Once in a while the BBC produces content relating to the topic of conspiracy theories – for example here, here, here and here.
The latest item in that genre was commissioned from an academic contributor from Oxford University and it appeared on the BBC News website on February 12th under the title “Why so many people believe conspiracy theories”.
The article provides readers with several examples:
Given its long-standing interest in the topic, one would of course assume that the BBC would by now be able to recognise conspiracy theories for what they are and avoid promoting them – and the people who peddle them – in its own content.
One prime example of BBC promotion of conspiracy theories is its relentless amplification – most recently in November 2018 – of the notion that Israel poisoned Yasser Arafat. In November 2013 alone visitors to the BBC News website saw nine separate reports which amplified that conspiracy theory.
Another example is the BBC’s amplification of the dangerous notion that Israel intends to change the status quo on Temple Mount and even destroy the al Aqsa mosque.
In 2015 and 2016 BBC audiences saw amplification of the ‘Mossad stole my shoe’ conspiracy theory. BBC Monitoring has amplified conspiracy theories found in Middle East media and on social networks.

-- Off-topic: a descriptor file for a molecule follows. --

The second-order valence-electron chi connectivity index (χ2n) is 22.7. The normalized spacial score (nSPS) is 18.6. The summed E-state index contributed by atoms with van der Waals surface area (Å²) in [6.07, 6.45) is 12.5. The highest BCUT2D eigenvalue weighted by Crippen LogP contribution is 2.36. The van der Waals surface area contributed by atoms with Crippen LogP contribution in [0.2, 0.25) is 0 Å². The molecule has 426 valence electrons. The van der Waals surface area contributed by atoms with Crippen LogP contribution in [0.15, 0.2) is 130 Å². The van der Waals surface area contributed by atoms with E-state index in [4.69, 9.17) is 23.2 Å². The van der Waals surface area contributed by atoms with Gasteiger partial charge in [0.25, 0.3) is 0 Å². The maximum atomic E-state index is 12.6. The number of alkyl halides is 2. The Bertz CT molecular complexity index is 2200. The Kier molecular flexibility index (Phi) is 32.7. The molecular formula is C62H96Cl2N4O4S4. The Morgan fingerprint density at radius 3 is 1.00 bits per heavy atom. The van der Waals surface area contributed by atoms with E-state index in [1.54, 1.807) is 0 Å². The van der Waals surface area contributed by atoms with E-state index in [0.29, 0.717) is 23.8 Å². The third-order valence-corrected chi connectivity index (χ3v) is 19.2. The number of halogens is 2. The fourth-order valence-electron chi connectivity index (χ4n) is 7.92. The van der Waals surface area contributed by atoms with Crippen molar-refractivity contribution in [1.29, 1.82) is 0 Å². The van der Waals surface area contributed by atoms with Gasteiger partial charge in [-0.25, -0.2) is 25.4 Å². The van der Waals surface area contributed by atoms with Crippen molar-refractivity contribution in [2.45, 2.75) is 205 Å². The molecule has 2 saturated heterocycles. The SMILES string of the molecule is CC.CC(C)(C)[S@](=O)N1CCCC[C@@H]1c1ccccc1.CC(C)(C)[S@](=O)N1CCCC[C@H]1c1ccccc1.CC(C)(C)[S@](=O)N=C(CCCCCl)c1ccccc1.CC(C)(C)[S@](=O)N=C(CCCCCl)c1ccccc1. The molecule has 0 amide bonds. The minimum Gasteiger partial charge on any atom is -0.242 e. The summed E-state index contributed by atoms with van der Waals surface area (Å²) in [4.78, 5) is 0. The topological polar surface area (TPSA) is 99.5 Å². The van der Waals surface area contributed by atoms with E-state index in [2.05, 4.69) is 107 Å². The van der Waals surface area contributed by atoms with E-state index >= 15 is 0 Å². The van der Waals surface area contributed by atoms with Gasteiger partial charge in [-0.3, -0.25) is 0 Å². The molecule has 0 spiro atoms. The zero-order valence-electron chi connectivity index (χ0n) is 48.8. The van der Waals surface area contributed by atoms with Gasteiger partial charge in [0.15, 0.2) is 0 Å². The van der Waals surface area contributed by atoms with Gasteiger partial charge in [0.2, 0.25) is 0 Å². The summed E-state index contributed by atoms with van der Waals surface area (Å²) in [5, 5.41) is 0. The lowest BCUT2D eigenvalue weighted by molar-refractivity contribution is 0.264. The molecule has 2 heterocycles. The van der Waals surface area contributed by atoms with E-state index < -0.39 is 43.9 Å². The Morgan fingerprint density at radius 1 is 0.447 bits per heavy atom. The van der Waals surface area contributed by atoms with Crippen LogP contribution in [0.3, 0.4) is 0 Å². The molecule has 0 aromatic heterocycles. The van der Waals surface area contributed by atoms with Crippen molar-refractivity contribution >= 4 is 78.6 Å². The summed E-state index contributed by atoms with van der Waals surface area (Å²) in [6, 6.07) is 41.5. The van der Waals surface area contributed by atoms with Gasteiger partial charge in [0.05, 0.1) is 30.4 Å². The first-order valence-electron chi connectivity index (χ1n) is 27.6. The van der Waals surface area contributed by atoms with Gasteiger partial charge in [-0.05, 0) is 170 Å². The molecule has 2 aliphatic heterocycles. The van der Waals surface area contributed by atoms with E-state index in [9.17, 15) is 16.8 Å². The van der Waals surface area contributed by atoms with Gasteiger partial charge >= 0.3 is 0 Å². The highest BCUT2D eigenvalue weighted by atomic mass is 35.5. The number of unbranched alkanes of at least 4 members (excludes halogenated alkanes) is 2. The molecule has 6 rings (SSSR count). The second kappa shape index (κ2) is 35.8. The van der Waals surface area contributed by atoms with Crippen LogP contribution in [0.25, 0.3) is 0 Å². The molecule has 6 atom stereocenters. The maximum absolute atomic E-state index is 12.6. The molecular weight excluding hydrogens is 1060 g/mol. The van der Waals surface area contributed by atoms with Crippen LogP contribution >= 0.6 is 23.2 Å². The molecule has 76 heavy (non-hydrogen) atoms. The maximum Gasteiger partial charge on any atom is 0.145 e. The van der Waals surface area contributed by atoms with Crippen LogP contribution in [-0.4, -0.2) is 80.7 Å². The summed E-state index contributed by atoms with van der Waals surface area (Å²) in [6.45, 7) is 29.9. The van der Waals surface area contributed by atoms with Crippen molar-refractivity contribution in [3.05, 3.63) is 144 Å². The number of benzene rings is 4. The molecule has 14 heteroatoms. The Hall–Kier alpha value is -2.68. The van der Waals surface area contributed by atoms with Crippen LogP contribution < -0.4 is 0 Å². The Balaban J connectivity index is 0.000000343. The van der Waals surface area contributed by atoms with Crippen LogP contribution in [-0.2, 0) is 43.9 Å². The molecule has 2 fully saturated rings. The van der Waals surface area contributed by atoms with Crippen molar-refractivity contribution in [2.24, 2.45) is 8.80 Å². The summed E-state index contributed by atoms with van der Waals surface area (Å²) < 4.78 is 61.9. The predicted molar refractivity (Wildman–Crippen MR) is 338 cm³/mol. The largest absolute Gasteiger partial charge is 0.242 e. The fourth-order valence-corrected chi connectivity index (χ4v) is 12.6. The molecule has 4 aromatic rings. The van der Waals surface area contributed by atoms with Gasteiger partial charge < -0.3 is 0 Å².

The BBC has amplified Middle Eastern conspiracy theories pertaining to wildlife and in June 2016 the BBC News website promoted a conspiracy theory formulated by a Bangladeshi official.
A 2007 BBC report promoting the notion that “Israel itself was behind” the Entebbe hijacking is still available online.
In July 2018 the BBC amplified misinformation concerning the ‘White Helmets’ put out by Russia and the Syrian regime – despite having previously categorised it as conspiracy theory.
Conspiracy theorists are not considered too outlandish to be quoted or interviewed by the BBC and BBC phone-in shows do not eschew callers who promote conspiracy theories either.
In December 2015 BBC Radio London allowed a phone-in conspiracy theorist thirteen minutes of air-time and the same station repeated the exercise – in the name of ‘free speech’ – just months later.
“In relation to the Brussels attack two days previously, from around 22:17 ‘Steve in Streatham’ told listeners that:
“This is a terrorist false flag. Anyone who knows about false flags will know that these covert operations include Israel’s Mossad, the CIA and MI5 to blame other countries for their agenda in the Middle East and this is what’s going on time and time again. […] Those Zionists out there that are doing all this, they wanna blame certain sections of people to achieve their agenda of taking over the Middle East….””
So before the BBC publishes its next article purporting to inform audiences on the topic, perhaps it should take a long look at its own record of mainstreaming a variety of Middle East related conspiracy theories and seriously consider the question of how that practice contributes to meeting its obligations to audiences.
Why we need to talk about the BBC’s promotion of Middle East conspiracy theories
The BBC and “a politer version” of antisemitic conspiracy theory